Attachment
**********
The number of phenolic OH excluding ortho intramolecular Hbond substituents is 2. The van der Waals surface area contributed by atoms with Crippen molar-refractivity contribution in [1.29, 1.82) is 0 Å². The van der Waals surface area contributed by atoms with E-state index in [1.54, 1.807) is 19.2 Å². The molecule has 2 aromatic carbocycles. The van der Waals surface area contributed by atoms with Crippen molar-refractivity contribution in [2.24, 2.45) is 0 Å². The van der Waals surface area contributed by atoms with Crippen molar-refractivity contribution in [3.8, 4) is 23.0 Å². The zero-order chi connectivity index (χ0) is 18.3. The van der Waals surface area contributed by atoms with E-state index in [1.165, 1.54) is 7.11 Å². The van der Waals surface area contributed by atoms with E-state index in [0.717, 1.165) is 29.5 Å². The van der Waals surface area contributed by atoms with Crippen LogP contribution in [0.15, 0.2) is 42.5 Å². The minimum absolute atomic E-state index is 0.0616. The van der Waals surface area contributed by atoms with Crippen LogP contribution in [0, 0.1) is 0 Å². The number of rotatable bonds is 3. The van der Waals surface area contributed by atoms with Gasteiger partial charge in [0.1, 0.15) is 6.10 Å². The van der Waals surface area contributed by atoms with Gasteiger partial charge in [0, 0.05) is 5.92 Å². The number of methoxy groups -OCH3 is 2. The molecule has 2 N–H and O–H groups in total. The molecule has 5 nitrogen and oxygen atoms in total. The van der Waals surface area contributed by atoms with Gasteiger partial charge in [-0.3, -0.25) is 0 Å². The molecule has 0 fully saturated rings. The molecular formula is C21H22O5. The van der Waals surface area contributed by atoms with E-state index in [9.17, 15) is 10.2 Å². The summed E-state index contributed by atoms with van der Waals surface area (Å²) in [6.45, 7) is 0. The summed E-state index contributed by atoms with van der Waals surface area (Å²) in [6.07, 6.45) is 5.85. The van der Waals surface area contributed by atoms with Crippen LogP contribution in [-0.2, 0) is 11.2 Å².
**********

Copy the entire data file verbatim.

The number of phenolic OH excluding ortho intramolecular Hbond substituents is 2. The van der Waals surface area contributed by atoms with Crippen molar-refractivity contribution in [1.29, 1.82) is 0 Å². The van der Waals surface area contributed by atoms with E-state index in [1.54, 1.807) is 19.2 Å². The molecule has 2 aromatic carbocycles. The van der Waals surface area contributed by atoms with Crippen molar-refractivity contribution in [2.24, 2.45) is 0 Å². The van der Waals surface area contributed by atoms with Crippen molar-refractivity contribution in [3.8, 4) is 23.0 Å². The zero-order chi connectivity index (χ0) is 18.3. The van der Waals surface area contributed by atoms with E-state index in [1.165, 1.54) is 7.11 Å². The van der Waals surface area contributed by atoms with E-state index in [0.717, 1.165) is 29.5 Å². The van der Waals surface area contributed by atoms with Crippen LogP contribution in [0.15, 0.2) is 42.5 Å². The minimum absolute atomic E-state index is 0.0616. The van der Waals surface area contributed by atoms with Crippen LogP contribution in [0, 0.1) is 0 Å². The number of rotatable bonds is 3. The van der Waals surface area contributed by atoms with Gasteiger partial charge in [0.1, 0.15) is 6.10 Å². The van der Waals surface area contributed by atoms with Gasteiger partial charge in [0, 0.05) is 5.92 Å². The number of methoxy groups -OCH3 is 2. The molecule has 2 N–H and O–H groups in total. The molecule has 5 nitrogen and oxygen atoms in total. The van der Waals surface area contributed by atoms with Gasteiger partial charge in [-0.3, -0.25) is 0 Å². The molecule has 0 fully saturated rings. The molecular formula is C21H22O5. The van der Waals surface area contributed by atoms with E-state index in [9.17, 15) is 10.2 Å². The summed E-state index contributed by atoms with van der Waals surface area (Å²) in [6.45, 7) is 0. The summed E-state index contributed by atoms with van der Waals surface area (Å²) in [6.07, 6.45) is 5.85. The van der Waals surface area contributed by atoms with Crippen LogP contribution in [-0.2, 0) is 11.2 Å².